• S.B. 54 interferes with communication between local law enforcement and federal law agencies.  One of the largest concerns during the 9/11 attacks was that agencies were not properly sharing information, creating a deficit in ensuring public safety.  The sharing of information between agencies, including communication between local and federal agencies, it is believed, may even have prevented the terrorists from achieving their horrific goals in the first place had the policy of sharing information been in place.  In a potentially similar way, the State of California disallowing local law enforcement from coordinating with federal agencies places the public at large at risk.

• Due to the nature of a lack of vetting of persons when it comes to illegal immigration, criminal elements tend to include themselves in the population of those who cross into the United States without following proper immigration procedures.  As a result of the inability to properly vet these persons who have entered the country illegally, the following realities exist:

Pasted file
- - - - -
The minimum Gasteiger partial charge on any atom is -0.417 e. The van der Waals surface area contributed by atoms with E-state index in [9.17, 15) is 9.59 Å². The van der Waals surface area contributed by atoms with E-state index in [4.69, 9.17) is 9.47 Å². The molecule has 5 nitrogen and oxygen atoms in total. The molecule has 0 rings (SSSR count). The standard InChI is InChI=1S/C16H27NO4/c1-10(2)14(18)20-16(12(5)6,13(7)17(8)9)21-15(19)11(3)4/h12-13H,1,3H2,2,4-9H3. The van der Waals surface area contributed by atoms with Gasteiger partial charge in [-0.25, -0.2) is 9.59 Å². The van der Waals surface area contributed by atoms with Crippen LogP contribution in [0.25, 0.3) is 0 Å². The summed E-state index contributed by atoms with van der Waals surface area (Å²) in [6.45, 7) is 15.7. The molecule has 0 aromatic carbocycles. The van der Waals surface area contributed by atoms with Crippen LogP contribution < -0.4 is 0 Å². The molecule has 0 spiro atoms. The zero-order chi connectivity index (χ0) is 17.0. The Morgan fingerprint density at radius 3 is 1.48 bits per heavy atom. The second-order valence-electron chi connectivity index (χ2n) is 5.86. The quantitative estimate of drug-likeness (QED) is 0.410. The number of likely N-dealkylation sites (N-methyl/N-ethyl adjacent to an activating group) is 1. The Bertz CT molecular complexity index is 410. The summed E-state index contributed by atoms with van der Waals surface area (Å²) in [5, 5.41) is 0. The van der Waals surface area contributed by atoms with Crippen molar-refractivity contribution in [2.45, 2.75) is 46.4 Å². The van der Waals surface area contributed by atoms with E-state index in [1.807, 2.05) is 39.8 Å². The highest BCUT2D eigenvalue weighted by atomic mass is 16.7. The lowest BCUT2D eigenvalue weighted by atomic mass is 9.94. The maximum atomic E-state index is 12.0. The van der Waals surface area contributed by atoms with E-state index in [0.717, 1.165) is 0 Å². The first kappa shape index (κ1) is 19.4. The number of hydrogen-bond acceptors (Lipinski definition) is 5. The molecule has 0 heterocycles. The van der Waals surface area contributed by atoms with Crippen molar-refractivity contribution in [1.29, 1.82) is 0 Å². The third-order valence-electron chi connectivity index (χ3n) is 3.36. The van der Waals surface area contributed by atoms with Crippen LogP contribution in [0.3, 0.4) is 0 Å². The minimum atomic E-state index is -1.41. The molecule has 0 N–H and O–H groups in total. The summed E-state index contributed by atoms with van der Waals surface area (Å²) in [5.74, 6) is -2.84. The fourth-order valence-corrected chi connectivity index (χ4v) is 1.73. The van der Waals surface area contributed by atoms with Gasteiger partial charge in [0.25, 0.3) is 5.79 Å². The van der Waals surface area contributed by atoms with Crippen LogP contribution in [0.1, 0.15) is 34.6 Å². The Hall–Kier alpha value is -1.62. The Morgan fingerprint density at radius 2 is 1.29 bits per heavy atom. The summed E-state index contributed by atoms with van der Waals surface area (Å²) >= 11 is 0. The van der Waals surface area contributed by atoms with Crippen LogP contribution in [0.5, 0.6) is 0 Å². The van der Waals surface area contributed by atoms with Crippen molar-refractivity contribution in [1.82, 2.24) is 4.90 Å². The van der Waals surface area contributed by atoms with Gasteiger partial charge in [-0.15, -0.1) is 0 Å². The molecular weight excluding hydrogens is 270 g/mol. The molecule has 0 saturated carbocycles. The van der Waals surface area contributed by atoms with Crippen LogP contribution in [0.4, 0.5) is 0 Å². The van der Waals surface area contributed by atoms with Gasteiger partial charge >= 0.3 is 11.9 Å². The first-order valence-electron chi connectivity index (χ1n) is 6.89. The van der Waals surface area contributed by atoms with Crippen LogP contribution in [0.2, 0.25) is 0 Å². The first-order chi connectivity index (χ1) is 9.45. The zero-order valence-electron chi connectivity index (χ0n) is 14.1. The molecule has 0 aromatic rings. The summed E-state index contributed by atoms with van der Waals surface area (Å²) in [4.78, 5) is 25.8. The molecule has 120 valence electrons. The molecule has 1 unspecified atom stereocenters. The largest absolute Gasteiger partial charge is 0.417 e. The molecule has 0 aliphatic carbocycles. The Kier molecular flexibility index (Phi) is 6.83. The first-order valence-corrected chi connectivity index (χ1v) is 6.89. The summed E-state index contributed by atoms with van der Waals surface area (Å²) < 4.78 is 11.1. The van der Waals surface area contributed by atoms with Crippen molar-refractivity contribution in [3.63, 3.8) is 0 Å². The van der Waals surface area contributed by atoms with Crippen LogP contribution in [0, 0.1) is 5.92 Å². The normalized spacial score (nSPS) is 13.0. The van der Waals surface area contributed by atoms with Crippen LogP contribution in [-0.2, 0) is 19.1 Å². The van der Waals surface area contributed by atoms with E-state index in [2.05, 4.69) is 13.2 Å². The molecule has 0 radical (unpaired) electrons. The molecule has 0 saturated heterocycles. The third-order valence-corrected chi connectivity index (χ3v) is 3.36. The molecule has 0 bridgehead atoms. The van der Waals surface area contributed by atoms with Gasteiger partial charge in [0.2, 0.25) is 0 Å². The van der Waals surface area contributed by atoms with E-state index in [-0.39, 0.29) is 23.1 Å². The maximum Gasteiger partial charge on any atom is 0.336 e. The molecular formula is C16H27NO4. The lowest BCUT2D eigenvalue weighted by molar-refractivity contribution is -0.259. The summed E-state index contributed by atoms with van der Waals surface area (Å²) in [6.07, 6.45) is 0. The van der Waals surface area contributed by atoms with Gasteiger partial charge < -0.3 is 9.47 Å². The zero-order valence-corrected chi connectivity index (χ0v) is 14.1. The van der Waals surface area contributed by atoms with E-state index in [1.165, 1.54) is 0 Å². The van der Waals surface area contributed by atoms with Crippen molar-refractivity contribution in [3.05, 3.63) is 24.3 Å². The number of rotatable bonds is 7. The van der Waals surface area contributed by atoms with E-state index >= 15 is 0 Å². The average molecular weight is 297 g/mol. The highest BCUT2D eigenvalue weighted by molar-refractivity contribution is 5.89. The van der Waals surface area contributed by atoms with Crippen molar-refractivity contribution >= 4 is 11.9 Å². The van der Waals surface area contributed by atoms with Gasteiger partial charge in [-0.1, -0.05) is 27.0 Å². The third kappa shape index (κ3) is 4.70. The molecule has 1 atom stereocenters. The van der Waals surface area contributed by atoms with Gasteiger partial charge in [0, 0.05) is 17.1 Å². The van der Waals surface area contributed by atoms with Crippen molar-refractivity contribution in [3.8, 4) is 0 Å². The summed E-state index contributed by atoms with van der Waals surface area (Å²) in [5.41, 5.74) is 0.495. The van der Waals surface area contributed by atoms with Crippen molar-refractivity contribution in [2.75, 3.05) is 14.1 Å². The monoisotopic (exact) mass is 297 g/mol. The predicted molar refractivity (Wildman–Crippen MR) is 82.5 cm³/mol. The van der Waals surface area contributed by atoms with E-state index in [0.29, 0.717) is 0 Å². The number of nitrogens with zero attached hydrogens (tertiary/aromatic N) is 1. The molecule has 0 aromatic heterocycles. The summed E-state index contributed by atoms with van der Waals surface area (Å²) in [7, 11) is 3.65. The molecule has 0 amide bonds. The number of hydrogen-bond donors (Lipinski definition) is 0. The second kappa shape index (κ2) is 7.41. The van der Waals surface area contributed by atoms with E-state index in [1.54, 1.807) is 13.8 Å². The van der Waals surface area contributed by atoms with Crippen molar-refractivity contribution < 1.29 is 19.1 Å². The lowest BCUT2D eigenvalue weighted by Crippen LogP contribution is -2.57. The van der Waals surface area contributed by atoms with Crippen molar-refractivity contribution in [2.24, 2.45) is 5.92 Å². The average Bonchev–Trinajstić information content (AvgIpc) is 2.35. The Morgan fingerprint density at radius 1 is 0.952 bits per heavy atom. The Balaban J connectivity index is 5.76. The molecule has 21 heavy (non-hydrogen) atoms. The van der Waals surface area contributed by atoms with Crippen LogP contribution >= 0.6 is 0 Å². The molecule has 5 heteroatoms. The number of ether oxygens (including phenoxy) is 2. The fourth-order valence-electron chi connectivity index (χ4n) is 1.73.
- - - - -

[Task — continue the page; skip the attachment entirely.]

• Since 2001, over 61,000 Americans have been murdered by illegal aliens.
• Of those persons in federal custody, the percentage of the foreign-born detainees who
are in the United States illegally is 94%.

• Kathryn Steinle might be alive today if she had not lived in a “sanctuary city.”  The shooter was an illegal alien with seven felony convictions who had been deported five times.  Mere weeks prior to the shooting, San Francisco had released him from custody, even though federal immigration authorities had filed a detainer requesting he be kept in custody until they could remove him for deportation proceedings.  Jose Ines Garcia Zarate admitted he came to San Francisco in part because of its sanctuary policies.